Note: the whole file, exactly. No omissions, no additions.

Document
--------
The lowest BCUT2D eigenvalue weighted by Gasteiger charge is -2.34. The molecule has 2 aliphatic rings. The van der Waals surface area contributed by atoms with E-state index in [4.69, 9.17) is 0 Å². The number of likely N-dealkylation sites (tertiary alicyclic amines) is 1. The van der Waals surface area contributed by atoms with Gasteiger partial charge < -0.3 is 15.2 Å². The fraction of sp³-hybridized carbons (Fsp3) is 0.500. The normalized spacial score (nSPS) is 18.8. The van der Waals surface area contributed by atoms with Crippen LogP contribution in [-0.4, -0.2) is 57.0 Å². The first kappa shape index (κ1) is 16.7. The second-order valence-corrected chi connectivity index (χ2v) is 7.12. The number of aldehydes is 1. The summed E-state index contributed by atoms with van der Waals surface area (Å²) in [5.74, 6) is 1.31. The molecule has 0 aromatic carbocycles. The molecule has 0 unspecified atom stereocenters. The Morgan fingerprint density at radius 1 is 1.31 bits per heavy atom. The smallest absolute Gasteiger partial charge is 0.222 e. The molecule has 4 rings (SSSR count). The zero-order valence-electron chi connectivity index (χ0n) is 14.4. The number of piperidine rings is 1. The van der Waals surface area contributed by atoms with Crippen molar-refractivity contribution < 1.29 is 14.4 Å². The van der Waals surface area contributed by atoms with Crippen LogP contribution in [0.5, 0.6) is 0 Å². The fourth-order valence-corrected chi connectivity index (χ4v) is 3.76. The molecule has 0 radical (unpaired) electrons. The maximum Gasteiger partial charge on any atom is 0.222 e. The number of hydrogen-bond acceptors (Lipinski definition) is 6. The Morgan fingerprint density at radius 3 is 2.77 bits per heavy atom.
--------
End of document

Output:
The lowest BCUT2D eigenvalue weighted by Gasteiger charge is -2.34. The molecule has 2 aliphatic rings. The van der Waals surface area contributed by atoms with E-state index in [4.69, 9.17) is 0 Å². The number of likely N-dealkylation sites (tertiary alicyclic amines) is 1. The van der Waals surface area contributed by atoms with Gasteiger partial charge < -0.3 is 15.2 Å². The fraction of sp³-hybridized carbons (Fsp3) is 0.500. The normalized spacial score (nSPS) is 18.8. The van der Waals surface area contributed by atoms with Crippen LogP contribution in [-0.4, -0.2) is 57.0 Å². The first kappa shape index (κ1) is 16.7. The second-order valence-corrected chi connectivity index (χ2v) is 7.12. The number of aldehydes is 1. The summed E-state index contributed by atoms with van der Waals surface area (Å²) in [5.74, 6) is 1.31. The molecule has 0 aromatic carbocycles. The molecule has 0 unspecified atom stereocenters. The Morgan fingerprint density at radius 1 is 1.31 bits per heavy atom. The smallest absolute Gasteiger partial charge is 0.222 e. The molecule has 4 rings (SSSR count). The zero-order valence-electron chi connectivity index (χ0n) is 14.4. The number of piperidine rings is 1. The van der Waals surface area contributed by atoms with Crippen molar-refractivity contribution < 1.29 is 14.4 Å². The van der Waals surface area contributed by atoms with Crippen LogP contribution in [0.5, 0.6) is 0 Å². The fourth-order valence-corrected chi connectivity index (χ4v) is 3.76. The molecule has 0 radical (unpaired) electrons. The maximum Gasteiger partial charge on any atom is 0.222 e. The number of hydrogen-bond acceptors (Lipinski definition) is 6. The Morgan fingerprint density at radius 3 is 2.77 bits per heavy atom.